Edward Piszek


Having known Edward Piszek for nearly 15 years, my mistaking him for the groundskeeper of the Colorado retreat house where we first met still seems understandable.

Edward Piszek

He stood apart from the rest of my audience, arranging folding chairs in a work shirt and overalls. He had noticed that someone needed help and he helped. That is what he did all his life until he died of bone cancer in March 2004 at the age of 87. Familiarity with hard work came from his parents who had immigrated to Philadelphia from Poland. Getting punched up by neighborhood boys who raucously slurred such “foreigners” did not make him a zealot, nor did he lick his wounds. In lean years he helped to sell his mother’s fish sticks door-to-door, and eventually her recipe and his business acumen turned a $350 investment in 1946 into Mrs. Paul’s Kitchens, Inc., which he sold in 1982 when it had annual sales of $100 million.

Poland scarcely concerned him until a representative of CARE asked him to donate an ambulance for that distressed land. From then, Ed turned his very American eyes to his ancestral homeland, which in the 1950s and 1960s was plagued with tuberculosis. He battled the Communist bureaucrats and donated a whole fleet of ambulances, X-ray machines, and examination centers, performing his works with practical anonymity. Years later, a medical intern taking a delegation of Westerners through an abandoned TB ward told them, “The story is that an American came over and cured it….But it was a long time ago. Now TB is something we hardly think about.”

Conscious of what he considered a limited formal education, he put his brains to work in educating Americans about Polish culture through his “Project Pole” and the Copernicus Society and donated the Philadelphia house of Tadeusz Kosciuszko to the National Park Service. He started the Peace Corps Partners in Teaching English because he said he was not eloquent himself but was sure that democracy would grow in former Communist countries if people knew the language of democracy. In the same vein, he was able to establish the European center for the Little League in the town of Kutno to form children in the sportsmanship and self-respect that Marxism had drained from their schools, and he deliberately named it the Little League Baseball Leadership Training Center. During the Solidarity strikes, Ed sustained the workers with millions of pounds of frozen fish that he was able to get to them magna cum difficultate and airlifted food to Ukraine after the Chernobyl disaster.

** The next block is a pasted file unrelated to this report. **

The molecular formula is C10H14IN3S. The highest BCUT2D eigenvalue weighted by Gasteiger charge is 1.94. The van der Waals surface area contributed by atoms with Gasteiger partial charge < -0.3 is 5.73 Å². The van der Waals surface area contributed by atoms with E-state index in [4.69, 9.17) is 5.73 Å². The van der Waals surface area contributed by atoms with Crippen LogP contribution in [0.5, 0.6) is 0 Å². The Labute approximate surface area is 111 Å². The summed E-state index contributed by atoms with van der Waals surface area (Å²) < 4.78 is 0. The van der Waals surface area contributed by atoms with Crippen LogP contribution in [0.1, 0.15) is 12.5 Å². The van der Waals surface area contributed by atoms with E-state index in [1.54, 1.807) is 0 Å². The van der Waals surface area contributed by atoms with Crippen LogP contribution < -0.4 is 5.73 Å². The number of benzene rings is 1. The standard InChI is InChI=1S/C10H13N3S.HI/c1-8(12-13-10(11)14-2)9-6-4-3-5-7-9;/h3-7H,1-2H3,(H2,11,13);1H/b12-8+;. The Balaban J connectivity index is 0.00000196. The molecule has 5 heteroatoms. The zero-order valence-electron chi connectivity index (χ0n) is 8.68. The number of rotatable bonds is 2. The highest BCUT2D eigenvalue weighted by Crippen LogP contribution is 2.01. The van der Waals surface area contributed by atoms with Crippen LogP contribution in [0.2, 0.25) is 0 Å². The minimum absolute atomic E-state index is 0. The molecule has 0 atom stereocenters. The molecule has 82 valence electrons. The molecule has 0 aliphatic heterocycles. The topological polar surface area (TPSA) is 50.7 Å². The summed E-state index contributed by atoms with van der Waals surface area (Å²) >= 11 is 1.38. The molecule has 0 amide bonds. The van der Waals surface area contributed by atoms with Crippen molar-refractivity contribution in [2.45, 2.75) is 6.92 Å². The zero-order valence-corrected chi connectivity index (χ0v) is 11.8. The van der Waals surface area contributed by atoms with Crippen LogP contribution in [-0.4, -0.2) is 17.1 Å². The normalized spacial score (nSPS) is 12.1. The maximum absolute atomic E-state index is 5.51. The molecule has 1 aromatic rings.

As at our first meeting, Ed always blended into the wallpaper unnoticed, but he was holding up the wall. In a world of many who wear their achievements heavily, he shrugged them off with a lightness lifted by the graces of many confessions and communions.

An abiding friendship with John Paul II began when the pope was archbishop of Kraków. With palpable glee and a sense of intrigue he told me in hushed tones how in Communist times, he had outfitted a car with a typewriter so that Wojtyla could compose and dictate while being driven about, because the episcopal palace may have been bugged. He condoled by telephone with his other close friend, Lech Walesa, after his electoral defeat. Ed had warned him during the election that his people would turn him out just as Churchill had been turned out after the war. An incredulous Walesa had been confident of victory. Ed said to me, “I was right.”